Ministers of the gospel will also feel one of the negative aspects of the Tax Cuts & Jobs Act of 2017 (aka tax reform), which suspended the deduction for employee business expenses. Thus, beginning in 2018 and through 2025, ministers of the gospel will no longer be able to reduce the amount of their housing allowance by their employee business expenses when computing their self-employment taxes.

If you have questions related to taxation issues for ministers of the gospel, please call us.

How Some High-Income Taxpayers Can Maximize the New 20% Pass-through Business Deduction

Taxpayers with higher 1040 taxable incomes who are self-employed but are not “specified service businesses” may find it beneficial to structure new businesses, or restructure an existing business, as an S corporation to avoid taxable income limitations that apply to the new 20% Sec. 199A pass-through deduction.

To make up for the tax reform’s reduction of the C corporation tax rate to 21%, from which other forms of business activities do not benefit, Congress created a new deduction and code section: 199A. The 199A deduction is for taxpayers with other business activities – such as sole proprietorships, rentals, partnerships and S corporations – since, unlike C corporations, which are directly taxed on their profits, the income from the other business activities flows through to the owner’s tax return and is taxed at the individual level, i.e., at the individual’s tax rate, which can be as high as 37%.

This new Sec. 199A deduction is 20% of the pass-through income from these business activities. But not every owner of these flow-through businesses will benefit from this deduction because, as in all things tax, there are limitations.

Whether or not a taxpayer will benefit from the deduction will depend in great part upon the taxpayer’s 1040 taxable income figured without the Sec. 199A deduction. Married taxpayers with a taxable income below $315,000 (or below $157,500, for others) will benefit from the full 20% deduction.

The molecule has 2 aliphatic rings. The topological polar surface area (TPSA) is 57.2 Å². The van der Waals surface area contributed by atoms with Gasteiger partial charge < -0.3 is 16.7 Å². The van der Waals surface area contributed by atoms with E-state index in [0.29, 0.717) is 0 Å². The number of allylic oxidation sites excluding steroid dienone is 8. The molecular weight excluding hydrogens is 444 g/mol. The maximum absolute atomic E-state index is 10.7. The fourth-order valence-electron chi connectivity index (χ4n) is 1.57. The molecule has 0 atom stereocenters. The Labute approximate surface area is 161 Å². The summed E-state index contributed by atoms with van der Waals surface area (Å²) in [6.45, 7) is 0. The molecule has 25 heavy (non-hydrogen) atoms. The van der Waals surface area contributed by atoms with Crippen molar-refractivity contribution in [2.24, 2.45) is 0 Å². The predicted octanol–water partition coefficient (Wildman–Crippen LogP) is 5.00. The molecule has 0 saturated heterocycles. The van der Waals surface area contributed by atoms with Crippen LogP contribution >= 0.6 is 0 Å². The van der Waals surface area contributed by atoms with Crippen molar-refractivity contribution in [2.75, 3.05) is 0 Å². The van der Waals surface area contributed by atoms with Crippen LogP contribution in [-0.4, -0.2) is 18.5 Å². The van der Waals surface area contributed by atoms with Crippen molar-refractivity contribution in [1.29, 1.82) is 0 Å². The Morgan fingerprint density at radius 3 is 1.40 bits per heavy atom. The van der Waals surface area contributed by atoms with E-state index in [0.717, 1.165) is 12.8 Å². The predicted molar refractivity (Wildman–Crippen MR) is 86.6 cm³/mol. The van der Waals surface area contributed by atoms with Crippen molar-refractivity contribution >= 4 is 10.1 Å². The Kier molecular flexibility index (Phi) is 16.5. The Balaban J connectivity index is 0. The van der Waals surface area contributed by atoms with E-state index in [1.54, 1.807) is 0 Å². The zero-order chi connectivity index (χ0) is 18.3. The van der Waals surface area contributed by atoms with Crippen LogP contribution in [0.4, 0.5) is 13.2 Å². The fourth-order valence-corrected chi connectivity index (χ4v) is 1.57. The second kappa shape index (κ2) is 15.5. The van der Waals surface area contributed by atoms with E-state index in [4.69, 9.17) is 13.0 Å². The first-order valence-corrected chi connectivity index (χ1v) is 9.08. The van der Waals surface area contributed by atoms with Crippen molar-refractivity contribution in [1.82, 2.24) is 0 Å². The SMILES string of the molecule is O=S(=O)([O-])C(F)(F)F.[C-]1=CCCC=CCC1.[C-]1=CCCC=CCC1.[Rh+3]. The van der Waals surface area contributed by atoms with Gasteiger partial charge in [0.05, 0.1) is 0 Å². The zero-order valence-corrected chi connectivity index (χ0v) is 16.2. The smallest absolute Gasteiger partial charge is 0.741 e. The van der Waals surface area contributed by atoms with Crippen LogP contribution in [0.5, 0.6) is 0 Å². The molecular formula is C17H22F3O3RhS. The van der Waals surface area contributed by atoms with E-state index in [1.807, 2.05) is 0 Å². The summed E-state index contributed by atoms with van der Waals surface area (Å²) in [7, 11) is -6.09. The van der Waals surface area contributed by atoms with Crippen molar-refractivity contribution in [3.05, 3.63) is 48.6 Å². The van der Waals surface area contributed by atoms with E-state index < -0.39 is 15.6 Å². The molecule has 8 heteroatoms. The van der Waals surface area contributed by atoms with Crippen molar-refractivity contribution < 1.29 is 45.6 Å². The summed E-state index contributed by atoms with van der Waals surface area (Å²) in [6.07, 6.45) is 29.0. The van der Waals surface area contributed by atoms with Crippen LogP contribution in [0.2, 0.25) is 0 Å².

However, limitations begin to apply when a taxpayer’s 1040 taxable income exceeds those amounts. The most restrictive limitation is the one placed on “specified service businesses.” Once married taxpayers filing jointly have a 1040 taxable income exceeding $415,000 (or above $207,500, for others), they receive no Sec 199A deduction benefit from any pass-through income derived from a specified service business. Specified service businesses include trades or businesses involving the performance of services in the fields of health, law, accounting, actuarial science, performing arts, consulting, athletics, financial services, or brokerage services or any trade or business in which the principal asset of the trade or business is the reputation or skill of one or more of its employees or owners. Note that an engineering or architecture business is not a specified service business for this deduction.

On the other hand, a taxpayer can still benefit from pass-through income from other business activities, even when the taxpayer’s 1040 taxable income exceeds the $415,000/$207,500 limits, provided the business activity pays wages and/or has qualified business property, the combination of which make up what is referred to as the wage limitation. Without getting too complicated, the Sec. 199A deduction is the lesser of 20% of one’s pass-through income or the wage limitation. If the wage limit is zero, then the Sec. 199A deduction would also be zero for these high-income taxpayers. The wage limitation itself is the greater of 50% of the wages paid by the business activity or 25% of the wages paid plus 2.5% of the cost of qualified business property. Perhaps this is best explained by example.